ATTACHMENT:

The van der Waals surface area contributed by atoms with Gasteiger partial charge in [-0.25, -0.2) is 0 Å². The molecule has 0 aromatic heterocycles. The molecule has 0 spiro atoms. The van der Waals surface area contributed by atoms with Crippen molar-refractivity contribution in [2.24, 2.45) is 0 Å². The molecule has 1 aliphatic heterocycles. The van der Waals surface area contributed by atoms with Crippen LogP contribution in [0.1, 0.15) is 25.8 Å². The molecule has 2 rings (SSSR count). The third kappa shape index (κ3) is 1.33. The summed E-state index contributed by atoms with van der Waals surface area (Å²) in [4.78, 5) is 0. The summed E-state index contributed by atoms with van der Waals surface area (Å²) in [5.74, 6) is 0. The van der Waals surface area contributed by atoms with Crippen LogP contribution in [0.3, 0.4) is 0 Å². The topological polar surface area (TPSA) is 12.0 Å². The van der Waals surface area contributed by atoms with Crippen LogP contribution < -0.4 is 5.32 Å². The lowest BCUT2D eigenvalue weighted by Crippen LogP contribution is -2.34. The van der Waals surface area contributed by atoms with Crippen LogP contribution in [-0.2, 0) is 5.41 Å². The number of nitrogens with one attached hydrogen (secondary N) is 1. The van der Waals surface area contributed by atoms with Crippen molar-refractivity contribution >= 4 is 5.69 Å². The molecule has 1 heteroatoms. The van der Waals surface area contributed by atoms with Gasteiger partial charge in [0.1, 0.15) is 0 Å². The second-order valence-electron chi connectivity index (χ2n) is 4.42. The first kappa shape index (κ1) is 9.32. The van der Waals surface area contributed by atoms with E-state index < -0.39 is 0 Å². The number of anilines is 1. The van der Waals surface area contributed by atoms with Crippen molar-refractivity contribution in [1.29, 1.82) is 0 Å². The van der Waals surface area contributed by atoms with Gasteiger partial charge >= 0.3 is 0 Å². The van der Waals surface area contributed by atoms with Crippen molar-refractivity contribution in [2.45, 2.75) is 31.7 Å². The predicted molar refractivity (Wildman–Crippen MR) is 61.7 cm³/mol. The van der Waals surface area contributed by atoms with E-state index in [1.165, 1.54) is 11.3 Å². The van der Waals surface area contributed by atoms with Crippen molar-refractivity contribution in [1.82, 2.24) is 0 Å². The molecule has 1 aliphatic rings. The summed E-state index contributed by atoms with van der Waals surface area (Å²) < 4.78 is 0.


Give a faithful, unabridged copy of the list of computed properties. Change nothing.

The van der Waals surface area contributed by atoms with Gasteiger partial charge in [-0.25, -0.2) is 0 Å². The molecule has 0 aromatic heterocycles. The molecule has 0 spiro atoms. The van der Waals surface area contributed by atoms with Crippen molar-refractivity contribution in [2.24, 2.45) is 0 Å². The molecule has 1 aliphatic heterocycles. The van der Waals surface area contributed by atoms with Crippen LogP contribution in [0.1, 0.15) is 25.8 Å². The molecule has 2 rings (SSSR count). The third kappa shape index (κ3) is 1.33. The summed E-state index contributed by atoms with van der Waals surface area (Å²) in [4.78, 5) is 0. The summed E-state index contributed by atoms with van der Waals surface area (Å²) in [5.74, 6) is 0. The van der Waals surface area contributed by atoms with Crippen LogP contribution in [0.3, 0.4) is 0 Å². The topological polar surface area (TPSA) is 12.0 Å². The van der Waals surface area contributed by atoms with Crippen LogP contribution < -0.4 is 5.32 Å². The lowest BCUT2D eigenvalue weighted by Crippen LogP contribution is -2.34. The van der Waals surface area contributed by atoms with Crippen LogP contribution in [-0.2, 0) is 5.41 Å². The number of nitrogens with one attached hydrogen (secondary N) is 1. The van der Waals surface area contributed by atoms with Crippen molar-refractivity contribution >= 4 is 5.69 Å². The molecule has 1 heteroatoms. The van der Waals surface area contributed by atoms with Gasteiger partial charge in [0.1, 0.15) is 0 Å². The second-order valence-electron chi connectivity index (χ2n) is 4.42. The first kappa shape index (κ1) is 9.32. The van der Waals surface area contributed by atoms with E-state index < -0.39 is 0 Å². The number of anilines is 1. The van der Waals surface area contributed by atoms with Crippen molar-refractivity contribution in [1.29, 1.82) is 0 Å². The van der Waals surface area contributed by atoms with Gasteiger partial charge >= 0.3 is 0 Å². The van der Waals surface area contributed by atoms with Crippen molar-refractivity contribution in [2.45, 2.75) is 31.7 Å². The predicted molar refractivity (Wildman–Crippen MR) is 61.7 cm³/mol. The van der Waals surface area contributed by atoms with E-state index in [1.165, 1.54) is 11.3 Å². The van der Waals surface area contributed by atoms with Crippen molar-refractivity contribution in [1.82, 2.24) is 0 Å². The molecule has 1 aliphatic rings. The summed E-state index contributed by atoms with van der Waals surface area (Å²) < 4.78 is 0.